My Lords, based on information supplied by local authorities, 142 children’s centres closed between 1 July 2016 and 30 June 2018. However, we will be spending a record £6 billion a year on childcare support by 2019-20. Since 2013, nearly 750,000 disadvantaged two year-olds have benefited from free early-years education. We have recently announced new actions to tackle the word gap. Our aim is to improve outcomes in early years, and children’s centres play their part in this vital area.
I thank the Minister for that reply. Is he aware that over 1,000 centres have closed since 2009? The Government have stated their commitment to social mobility, but social mobility begins in the early years. Is he aware that centres such as Sure Start centres have been evaluated very positively in relation to family stability and child development, which all contribute to future social mobility? Is he also aware that the level of inspections of those centres has gone down dramatically? Hundreds of these centres have not been inspected over five years. That is appalling. Are the Government really committed to early years education, given what is happening to it?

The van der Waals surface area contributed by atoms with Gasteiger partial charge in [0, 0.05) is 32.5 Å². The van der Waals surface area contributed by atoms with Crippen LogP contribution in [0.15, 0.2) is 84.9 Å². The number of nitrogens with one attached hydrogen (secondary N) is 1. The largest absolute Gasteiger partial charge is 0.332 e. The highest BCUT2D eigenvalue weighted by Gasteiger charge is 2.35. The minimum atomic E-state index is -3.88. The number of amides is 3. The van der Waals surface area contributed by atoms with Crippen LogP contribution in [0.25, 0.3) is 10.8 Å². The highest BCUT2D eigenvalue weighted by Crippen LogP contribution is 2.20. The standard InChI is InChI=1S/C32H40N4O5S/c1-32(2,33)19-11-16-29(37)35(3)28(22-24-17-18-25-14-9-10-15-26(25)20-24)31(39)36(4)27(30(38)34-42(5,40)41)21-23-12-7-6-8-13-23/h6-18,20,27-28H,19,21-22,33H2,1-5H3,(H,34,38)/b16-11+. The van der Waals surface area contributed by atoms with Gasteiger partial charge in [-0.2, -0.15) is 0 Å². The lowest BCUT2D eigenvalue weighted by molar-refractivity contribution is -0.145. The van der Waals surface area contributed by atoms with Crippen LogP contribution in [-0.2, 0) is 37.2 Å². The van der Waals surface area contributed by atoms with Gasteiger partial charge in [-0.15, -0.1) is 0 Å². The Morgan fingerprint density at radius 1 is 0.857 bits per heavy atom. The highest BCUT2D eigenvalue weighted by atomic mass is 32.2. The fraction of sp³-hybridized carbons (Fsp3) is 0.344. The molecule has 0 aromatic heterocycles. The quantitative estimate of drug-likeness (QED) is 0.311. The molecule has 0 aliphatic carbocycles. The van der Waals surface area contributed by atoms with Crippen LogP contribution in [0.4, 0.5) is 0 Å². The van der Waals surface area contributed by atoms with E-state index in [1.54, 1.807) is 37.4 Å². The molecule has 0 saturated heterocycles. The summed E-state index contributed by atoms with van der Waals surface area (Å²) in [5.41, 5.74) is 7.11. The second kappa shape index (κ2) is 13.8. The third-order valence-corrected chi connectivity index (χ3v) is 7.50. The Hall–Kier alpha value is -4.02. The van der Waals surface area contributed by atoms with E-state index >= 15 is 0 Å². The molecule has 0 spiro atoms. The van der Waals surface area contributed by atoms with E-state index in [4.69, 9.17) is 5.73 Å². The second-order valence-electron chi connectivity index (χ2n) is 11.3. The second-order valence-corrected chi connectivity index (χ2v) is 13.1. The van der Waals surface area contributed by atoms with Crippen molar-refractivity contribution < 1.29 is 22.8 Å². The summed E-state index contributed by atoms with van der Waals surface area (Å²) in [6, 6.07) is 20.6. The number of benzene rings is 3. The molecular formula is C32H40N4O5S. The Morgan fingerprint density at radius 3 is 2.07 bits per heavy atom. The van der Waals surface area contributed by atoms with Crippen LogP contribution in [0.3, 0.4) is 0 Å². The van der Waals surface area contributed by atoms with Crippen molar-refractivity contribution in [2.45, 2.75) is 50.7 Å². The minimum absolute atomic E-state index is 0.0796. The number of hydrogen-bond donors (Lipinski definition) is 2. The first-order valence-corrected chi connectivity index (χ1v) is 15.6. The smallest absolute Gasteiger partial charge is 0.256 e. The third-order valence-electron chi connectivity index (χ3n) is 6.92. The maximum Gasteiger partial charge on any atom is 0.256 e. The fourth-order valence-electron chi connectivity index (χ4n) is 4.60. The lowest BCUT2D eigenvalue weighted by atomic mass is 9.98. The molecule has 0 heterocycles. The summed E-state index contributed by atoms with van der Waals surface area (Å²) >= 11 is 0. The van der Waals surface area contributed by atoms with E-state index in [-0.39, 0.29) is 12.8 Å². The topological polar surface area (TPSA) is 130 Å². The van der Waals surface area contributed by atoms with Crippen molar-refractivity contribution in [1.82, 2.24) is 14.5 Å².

My Lords, there are a couple of questions there. First, I confirm that the Government are very committed to early years education, and we have made a great commitment to it over the last seven or eight years. We know that centres with more evidence-based programmes are better at improving outcomes, and multiagency working gives beneficial results for children and families. That has informed our £10 million investment in What Works fund and our £8.5 million peer support programme. It is up to local authorities to decide which options to use.